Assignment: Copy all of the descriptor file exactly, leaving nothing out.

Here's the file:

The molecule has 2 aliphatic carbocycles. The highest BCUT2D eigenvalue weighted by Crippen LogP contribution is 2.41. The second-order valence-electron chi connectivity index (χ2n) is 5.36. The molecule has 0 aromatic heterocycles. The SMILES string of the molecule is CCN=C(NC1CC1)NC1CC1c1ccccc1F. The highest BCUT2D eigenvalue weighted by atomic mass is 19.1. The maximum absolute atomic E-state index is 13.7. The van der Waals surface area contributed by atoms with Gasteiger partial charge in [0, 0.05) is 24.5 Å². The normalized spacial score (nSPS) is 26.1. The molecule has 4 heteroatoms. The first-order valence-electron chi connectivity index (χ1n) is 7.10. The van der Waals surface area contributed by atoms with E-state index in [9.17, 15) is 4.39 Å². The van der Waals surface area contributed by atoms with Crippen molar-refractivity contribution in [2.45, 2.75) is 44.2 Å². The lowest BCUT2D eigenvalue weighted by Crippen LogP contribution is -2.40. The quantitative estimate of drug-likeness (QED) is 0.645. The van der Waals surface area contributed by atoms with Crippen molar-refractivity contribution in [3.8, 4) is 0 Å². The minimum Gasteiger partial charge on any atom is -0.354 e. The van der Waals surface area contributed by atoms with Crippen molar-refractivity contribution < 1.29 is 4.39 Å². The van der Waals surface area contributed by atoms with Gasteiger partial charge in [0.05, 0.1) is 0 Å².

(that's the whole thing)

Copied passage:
The molecule has 2 aliphatic carbocycles. The highest BCUT2D eigenvalue weighted by Crippen LogP contribution is 2.41. The second-order valence-electron chi connectivity index (χ2n) is 5.36. The molecule has 0 aromatic heterocycles. The SMILES string of the molecule is CCN=C(NC1CC1)NC1CC1c1ccccc1F. The highest BCUT2D eigenvalue weighted by atomic mass is 19.1. The maximum absolute atomic E-state index is 13.7. The van der Waals surface area contributed by atoms with Gasteiger partial charge in [0, 0.05) is 24.5 Å². The normalized spacial score (nSPS) is 26.1. The molecule has 4 heteroatoms. The first-order valence-electron chi connectivity index (χ1n) is 7.10. The van der Waals surface area contributed by atoms with E-state index in [9.17, 15) is 4.39 Å². The van der Waals surface area contributed by atoms with Crippen molar-refractivity contribution in [2.45, 2.75) is 44.2 Å². The lowest BCUT2D eigenvalue weighted by Crippen LogP contribution is -2.40. The quantitative estimate of drug-likeness (QED) is 0.645. The van der Waals surface area contributed by atoms with Crippen molar-refractivity contribution in [3.8, 4) is 0 Å². The minimum Gasteiger partial charge on any atom is -0.354 e. The van der Waals surface area contributed by atoms with Crippen molar-refractivity contribution < 1.29 is 4.39 Å². The van der Waals surface area contributed by atoms with Gasteiger partial charge in [0.05, 0.1) is 0 Å².